ISPs defend plans for two-tier net
- 18 March 2011
- From the section Technology
ISPs have defended their right to operate a two-speed internet, at a key debate into the future of the web.
The debate was organised by the government, which is keen to see the principles of a free and equal net maintained.
ISPs are increasingly looking to prioritise some traffic on their networks and block some.
After the meeting the BBC called for the creation of a broadband content group to represent content providers.
It, along with content providers such as Google, Yahoo, Facebook and Skype, is growing increasingly concerned about how the issue of net neutrality is being dealt with.
Net neutrality - the principle that all net traffic should be treated equally - has been challenged in recent years as ISPs look to make a return on their increasingly expensive networks.
They argue that if content providers want to pay to get their traffic prioritised on the network, then they should be allowed to do so.
But some content owners and digital activists such as Open Rights Group argue that such a policy would do long-term damage to the internet, which was always conceived as a platform for everyone - not just those with deep pockets.
Net neutrality has been a key issue in Europe and a raft of legislation comes into force in May which will force ISPs to be more open about how they manage the traffic on their networks.
After the debate, Ed Vaizey, communications minister, made his views clear.
"Internet traffic is growing," he said. "Handling that heavier traffic will become an increasingly significant issue so it was important to discuss how to ensure the internet remains an open, innovative and competitive place.
Commenting about a code of practice drawn up by the Broadband Stakeholders' Group earlier in the week, he said the agreement should be guided by three principles.
"The first is users should be able to access all legal content," he said. "Second, there should be no discrimination against content providers on the basis of commercial rivalry and finally traffic management policies should be clear and transparent."
While Mr Vaizey is reluctant to regulate the industry, he has appointed world wide web inventor Sir Tim Berners-Lee to bang heads together.
But he could struggle to persuade ISPs that all the traffic on their networks should be treated equally.
Jim Killock, director of the ORG, said ISPs were in no mood for compromise at the debate.
"They weren't willing to make any concessions on their ability to manage traffic," he said. "BT even said that if people want to block things they should be able to."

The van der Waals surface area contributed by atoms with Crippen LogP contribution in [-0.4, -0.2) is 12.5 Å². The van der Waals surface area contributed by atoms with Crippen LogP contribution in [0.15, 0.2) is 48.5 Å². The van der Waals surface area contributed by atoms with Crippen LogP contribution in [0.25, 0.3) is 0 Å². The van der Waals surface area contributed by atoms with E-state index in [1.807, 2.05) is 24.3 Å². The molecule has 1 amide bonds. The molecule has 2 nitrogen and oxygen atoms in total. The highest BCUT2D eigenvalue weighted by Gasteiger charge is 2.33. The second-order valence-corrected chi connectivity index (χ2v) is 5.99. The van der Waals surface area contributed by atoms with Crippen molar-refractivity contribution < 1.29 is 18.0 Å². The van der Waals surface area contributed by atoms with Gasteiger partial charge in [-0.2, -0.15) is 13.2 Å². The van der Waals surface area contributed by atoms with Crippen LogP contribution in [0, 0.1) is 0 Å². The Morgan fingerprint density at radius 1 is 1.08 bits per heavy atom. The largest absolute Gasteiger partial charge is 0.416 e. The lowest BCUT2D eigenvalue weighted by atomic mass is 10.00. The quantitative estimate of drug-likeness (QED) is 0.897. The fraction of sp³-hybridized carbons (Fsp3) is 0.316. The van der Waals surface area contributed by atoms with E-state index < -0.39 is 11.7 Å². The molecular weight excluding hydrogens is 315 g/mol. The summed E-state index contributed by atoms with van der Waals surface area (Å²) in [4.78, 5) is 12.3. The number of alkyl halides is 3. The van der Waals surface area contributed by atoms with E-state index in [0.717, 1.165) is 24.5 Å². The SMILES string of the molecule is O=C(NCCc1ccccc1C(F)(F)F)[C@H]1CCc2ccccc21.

"If people are blocking large sections of the internet and promoting a handful of service then they shouldn't be able to claim that they sell internet access," he added.
A spokesman for ISPA, the body that represents UK internet service providers told the BBC that ISPs "should be free to manage their networks as they see fit".
He added that it would make no sense to throttle popular services such as the iPlayer. "That is just going to annoy your customers and they will leave," he said.
The code of practice drawn up by the BSG this week is aimed at making it easier for consumers to see how traffic is managed on different networks.
The ORG argues that it should go further
"In some countries, such as Norway, ISPs have said that they will only do traffic management to deal with congestion" said Mr Killock. "But the UK code allows ISPs to prioritise and discriminate as they like as long as they are transparent."
Simon Milner, head of policy at BT, said the ISP had no intention of blocking anything other than illegal traffic, but he defended the right of others to do so.
"In our view if someone wants to offer a service in which things are blocked - for example the Church of England might want to deliver Christian-friendly broadband - then they should be allowed to do that. It is no different from the walled gardens we used to have," he said.
And in the "multi-channelled" internet of the future, he said, firms should be allowed to prioritise certain traffic.
"If someone came to us - for example a Russian TV mogul - and wanted enhanced delivery, then that shouldn't be regulated against. It wouldn't mean that other content would be of low quality," he said.
But, he added, so far "content providers aren't beating down our door" for such a service.
The BBC has always maintained that it won't pay to have its popular iPlayer service prioritised over other traffic.
John Tate, the BBC's director of policy and strategy said: "People should be able to access the internet without the blocking or throttling of certain content due to commercial rivalry."
The BBC is currently developing a traffic-light system to let users see how different ISPs treat its iPlayer service.
The details of the system, due for release in the spring, are not fully decided but it is likely ISPs will be rated simply: Red for poor, amber for OK, and green for acceptable.
The debate also looked at how mobile operators are managing traffic as more people access the web via mobile devices.
Traffic management in mobile is already routine, said Mr Killock.
"The levels of blocking on phones is enormous," he said. "Most phones block peer-to-peer traffic while most degrade the quality of Skype calls because they don't want Skype to be taking revenue away from them."